”Many customers are willing to try online grocery shopping“
Interview with Marcel Fuhlmann, CEO of diva-e Digital Value Enterprise GmbH
"Even though sales volumes are still low at the moment, they will increase because many customers are willing to try online grocery shopping."
Online retail business is booming like never before. But not all niche markets have an easy time entering the online marketplace – food retailing for example. However, there are signs that this will change in the near future. In this interview, Marcel Fuhlmann, CEO and Manager of the Business Unit Platform Online Food Retailing at diva-e Digital Value Enterprise GmbH, explains what those are and which criteria successful online grocery stores should meet.
Mr. Fuhlmann, in your opinion, what signs are there for the imminent breakthrough of eCommerce in food retailing in Germany?
First of all, the fact that Amazon is also considering or is on the brink of entering the online grocery retail sector in Germany with Amazon Fresh speaks for itself. This is already an early indication that it pays off to secure market shares in this area. German players like REWE or EDEKA and individual startups are currently also investing a lot of money in this sector. This is why services have significantly increased, especially in metropolitan areas.
Even though sales volumes are still low at the moment, they will increase because many customers are willing to try online grocery shopping. Service features such as free delivery make this online service in this area interesting for customers – and they also utilize it accordingly.
Having said that, it will still take years until truly significant revenues shift from brick-and-mortar retailing to online retail. The choices offered by brick-and-mortar retailers are simply too easily accessible. What’s more, groceries cannot be dropped off at a neighbor’s house like packages – you actually need to be home to receive them. So-called pick-up locations for groceries could be a solution, such as emmasbox at the Munich Airport for example.
What kind of customer is best suited to order groceries online?
This process is well suited for older people who are no longer able to carry heavy items – this age group will also continue to grow in the coming years. It will also be practical in place of extensive family or weekend shopping to have groceries delivered to your home instead of going shopping and taking the children along. Needless to say, employees who don’t have a lot of time to shop in the evenings also benefit from the online grocery marketplace.
How do grocery retailers need to adapt their product selection, technologies, and process to be successful in this area?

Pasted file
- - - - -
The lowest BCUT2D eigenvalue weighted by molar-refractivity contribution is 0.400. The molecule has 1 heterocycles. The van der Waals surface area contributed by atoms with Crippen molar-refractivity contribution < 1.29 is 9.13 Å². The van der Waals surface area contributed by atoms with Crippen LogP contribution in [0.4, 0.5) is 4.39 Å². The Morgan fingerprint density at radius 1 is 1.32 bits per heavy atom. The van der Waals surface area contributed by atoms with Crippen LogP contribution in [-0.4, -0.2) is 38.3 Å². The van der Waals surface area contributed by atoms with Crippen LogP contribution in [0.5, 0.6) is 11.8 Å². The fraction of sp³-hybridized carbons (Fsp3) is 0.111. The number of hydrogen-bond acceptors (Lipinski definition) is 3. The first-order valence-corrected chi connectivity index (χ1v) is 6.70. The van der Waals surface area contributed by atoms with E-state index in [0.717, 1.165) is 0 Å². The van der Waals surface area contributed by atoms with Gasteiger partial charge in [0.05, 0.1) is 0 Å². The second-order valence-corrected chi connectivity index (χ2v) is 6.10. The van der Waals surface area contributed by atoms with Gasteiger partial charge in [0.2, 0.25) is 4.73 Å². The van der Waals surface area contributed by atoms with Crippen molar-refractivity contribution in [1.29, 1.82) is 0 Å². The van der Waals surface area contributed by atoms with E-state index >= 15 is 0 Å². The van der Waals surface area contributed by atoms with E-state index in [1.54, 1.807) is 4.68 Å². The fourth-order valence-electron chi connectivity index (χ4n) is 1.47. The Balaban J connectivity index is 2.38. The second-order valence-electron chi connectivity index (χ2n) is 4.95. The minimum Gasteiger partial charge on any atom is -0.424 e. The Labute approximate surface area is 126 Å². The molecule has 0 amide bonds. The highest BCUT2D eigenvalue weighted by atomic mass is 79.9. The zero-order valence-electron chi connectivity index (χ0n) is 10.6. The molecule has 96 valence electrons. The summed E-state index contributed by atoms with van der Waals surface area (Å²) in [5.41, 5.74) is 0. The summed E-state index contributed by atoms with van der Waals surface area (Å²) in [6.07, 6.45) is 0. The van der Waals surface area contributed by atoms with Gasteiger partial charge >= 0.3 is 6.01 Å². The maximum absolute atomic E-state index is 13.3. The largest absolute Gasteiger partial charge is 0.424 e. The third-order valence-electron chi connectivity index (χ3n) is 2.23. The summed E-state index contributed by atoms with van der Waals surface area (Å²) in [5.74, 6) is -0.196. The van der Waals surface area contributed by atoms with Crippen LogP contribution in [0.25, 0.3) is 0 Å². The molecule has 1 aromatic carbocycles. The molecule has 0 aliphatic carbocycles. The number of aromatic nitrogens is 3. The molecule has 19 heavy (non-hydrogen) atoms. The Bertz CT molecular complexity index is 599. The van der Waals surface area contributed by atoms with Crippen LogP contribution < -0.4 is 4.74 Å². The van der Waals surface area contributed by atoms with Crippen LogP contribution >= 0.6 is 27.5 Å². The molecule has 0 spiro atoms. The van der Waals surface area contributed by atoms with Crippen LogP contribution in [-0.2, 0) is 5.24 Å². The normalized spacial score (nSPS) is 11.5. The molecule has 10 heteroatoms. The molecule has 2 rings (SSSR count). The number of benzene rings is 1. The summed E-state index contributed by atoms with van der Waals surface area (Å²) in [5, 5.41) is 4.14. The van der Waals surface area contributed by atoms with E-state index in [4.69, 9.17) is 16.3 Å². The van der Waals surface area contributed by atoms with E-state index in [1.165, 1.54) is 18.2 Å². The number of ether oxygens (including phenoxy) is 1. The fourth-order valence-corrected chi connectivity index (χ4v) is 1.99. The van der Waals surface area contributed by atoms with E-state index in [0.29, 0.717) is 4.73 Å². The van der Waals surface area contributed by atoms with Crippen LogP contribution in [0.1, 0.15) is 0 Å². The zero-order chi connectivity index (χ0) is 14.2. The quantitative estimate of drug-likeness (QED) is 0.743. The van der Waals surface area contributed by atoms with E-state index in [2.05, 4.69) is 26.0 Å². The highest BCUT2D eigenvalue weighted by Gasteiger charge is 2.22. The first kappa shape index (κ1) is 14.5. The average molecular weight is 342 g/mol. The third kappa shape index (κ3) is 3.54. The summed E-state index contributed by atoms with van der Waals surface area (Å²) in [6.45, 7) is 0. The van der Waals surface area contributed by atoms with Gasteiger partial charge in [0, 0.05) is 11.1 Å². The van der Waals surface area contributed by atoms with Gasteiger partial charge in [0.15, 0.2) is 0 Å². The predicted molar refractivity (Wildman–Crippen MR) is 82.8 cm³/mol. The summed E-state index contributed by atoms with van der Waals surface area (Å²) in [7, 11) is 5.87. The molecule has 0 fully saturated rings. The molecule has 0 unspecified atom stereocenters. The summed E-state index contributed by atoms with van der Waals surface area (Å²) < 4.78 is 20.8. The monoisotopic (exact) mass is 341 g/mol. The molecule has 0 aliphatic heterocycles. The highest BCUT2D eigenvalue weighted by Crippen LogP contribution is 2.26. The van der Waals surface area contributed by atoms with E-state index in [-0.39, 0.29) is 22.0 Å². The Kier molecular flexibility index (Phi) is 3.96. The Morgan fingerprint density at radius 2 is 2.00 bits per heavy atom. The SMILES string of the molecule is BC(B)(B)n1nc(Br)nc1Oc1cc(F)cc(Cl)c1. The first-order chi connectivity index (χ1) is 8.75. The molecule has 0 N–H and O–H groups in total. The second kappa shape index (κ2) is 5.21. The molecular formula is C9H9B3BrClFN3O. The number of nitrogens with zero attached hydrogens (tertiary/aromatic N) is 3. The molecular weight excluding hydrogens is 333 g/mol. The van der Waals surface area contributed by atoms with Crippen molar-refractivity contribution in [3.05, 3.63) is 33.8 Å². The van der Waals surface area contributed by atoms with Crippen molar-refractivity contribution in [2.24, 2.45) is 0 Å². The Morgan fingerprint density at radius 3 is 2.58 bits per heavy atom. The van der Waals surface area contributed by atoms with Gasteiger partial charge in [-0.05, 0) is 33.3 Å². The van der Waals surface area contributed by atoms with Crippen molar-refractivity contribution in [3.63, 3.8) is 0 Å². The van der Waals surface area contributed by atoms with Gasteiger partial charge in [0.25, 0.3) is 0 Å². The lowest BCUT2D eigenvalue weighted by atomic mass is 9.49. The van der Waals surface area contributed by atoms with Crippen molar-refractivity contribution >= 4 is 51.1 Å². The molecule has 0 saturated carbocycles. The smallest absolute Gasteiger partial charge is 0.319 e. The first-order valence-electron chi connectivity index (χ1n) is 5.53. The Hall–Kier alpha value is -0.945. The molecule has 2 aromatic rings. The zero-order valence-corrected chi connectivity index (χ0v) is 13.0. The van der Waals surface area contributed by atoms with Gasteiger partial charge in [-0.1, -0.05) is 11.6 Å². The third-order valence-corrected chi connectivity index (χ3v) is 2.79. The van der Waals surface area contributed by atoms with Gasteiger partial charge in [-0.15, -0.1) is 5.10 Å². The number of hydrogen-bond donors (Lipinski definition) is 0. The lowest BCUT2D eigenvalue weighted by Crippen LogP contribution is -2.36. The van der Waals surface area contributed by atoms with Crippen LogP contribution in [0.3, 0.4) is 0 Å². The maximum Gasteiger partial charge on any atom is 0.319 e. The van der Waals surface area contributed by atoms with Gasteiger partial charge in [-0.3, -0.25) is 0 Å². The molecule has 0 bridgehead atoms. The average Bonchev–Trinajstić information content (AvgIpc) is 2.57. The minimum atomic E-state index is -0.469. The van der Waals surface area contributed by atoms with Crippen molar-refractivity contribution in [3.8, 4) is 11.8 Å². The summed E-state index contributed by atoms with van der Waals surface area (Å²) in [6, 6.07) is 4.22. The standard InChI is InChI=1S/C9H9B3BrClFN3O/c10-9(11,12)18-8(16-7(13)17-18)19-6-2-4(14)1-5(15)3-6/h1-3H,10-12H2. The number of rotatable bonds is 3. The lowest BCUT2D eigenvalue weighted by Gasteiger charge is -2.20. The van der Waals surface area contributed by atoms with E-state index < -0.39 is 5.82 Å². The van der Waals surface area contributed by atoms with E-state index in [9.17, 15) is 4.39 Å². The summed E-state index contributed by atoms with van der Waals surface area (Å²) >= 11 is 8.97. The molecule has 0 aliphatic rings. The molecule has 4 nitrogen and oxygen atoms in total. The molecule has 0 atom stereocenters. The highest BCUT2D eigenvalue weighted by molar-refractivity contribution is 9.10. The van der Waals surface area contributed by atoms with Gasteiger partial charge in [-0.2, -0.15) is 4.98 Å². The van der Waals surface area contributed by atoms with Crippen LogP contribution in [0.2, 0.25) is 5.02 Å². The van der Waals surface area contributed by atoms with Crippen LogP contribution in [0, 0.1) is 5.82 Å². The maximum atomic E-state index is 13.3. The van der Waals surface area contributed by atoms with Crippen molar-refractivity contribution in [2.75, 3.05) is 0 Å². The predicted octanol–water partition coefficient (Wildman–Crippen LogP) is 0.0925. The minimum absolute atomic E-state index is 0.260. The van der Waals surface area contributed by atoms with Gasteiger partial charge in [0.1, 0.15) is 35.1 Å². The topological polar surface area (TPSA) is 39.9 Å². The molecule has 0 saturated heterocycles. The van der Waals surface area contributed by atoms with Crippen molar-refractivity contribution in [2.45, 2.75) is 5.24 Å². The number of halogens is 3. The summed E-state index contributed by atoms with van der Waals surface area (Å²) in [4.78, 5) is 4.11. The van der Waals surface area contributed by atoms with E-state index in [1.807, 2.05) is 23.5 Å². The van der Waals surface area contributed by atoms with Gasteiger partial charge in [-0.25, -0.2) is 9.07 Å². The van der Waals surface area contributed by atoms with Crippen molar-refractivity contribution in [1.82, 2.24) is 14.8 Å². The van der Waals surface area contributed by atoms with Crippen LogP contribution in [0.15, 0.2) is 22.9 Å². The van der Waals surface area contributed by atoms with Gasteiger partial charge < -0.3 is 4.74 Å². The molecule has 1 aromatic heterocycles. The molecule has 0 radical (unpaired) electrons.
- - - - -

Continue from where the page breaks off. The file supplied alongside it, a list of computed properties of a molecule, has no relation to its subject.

One of the biggest challenges is definitely product data. There are tight statutory provisions pertaining to selling groceries, like the Food Information Regulation (LMIV) for instance that obligates retailers to show a variety of product data. Even though the data is listed on food packaging, it is not available in the product information systems of grocery retailers. It presents a big challenge to always have the data accessible and to continuously update it in synch with the industry.
One advantage of online grocery orders for grocery retailers: in the future, the retailer is also able to adequately pre-order merchandise. Aside from the data on the sales slip that is already being analyzed today, retailers are able to create complete user or ordering profiles to be able to address individual customers in a more personalized manner. This personalization is definitely also a big challenge for the online grocery retail sector.
Another advantage of the Internet for grocery retailers is that they can test new products on the market relatively quickly by only providing them to a few customers within the scope of A/B testing and consequently don’t have to order and store large amounts.
diva-e just implemented an e-food platform for EDEKA Nord that is currently running a test phase. How exactly is it set up?
It is a central platform that can be personalized for every EDEKA market so the customer feels like he/she shops at the EDEKA store on the corner. The EDEKA online store then has the same articles available as the brick-and-mortar store – this is meant to reflect the proximity to the EDEKA merchant on the Internet. EDEKA primarily wants to set itself apart from the competition by using this system. The Hippo content management system and the Konakart commerce system serve as the technical foundation. Solr ensures an efficient search function.
What are your experiences with this project – is the test phase running successfully?
It initially is an investment business. Customers are not willing to pay delivery charges of more than five Euros. But it is hard to cover all of the personnel costs – commissioning goods, shipping them, handling returns and refunds – with just this amount. This requires a high degree of consistent delivery service utilization and corresponding large order values that are not there yet at the beginning.
However, it will be important to offer customers both options in the future: convenient and fast ordering in the online shop and the shopping experience in the brick-and-mortar store, ideally with personalized customer interactions across all media. The market is still not very far developed and you still need to test whether certain features and services are well received by customers or not. It can also happen that several features are not accepted by customers at all.
Interview by Daniel Stöter, EuroCIS.de First published on EuroCIS.com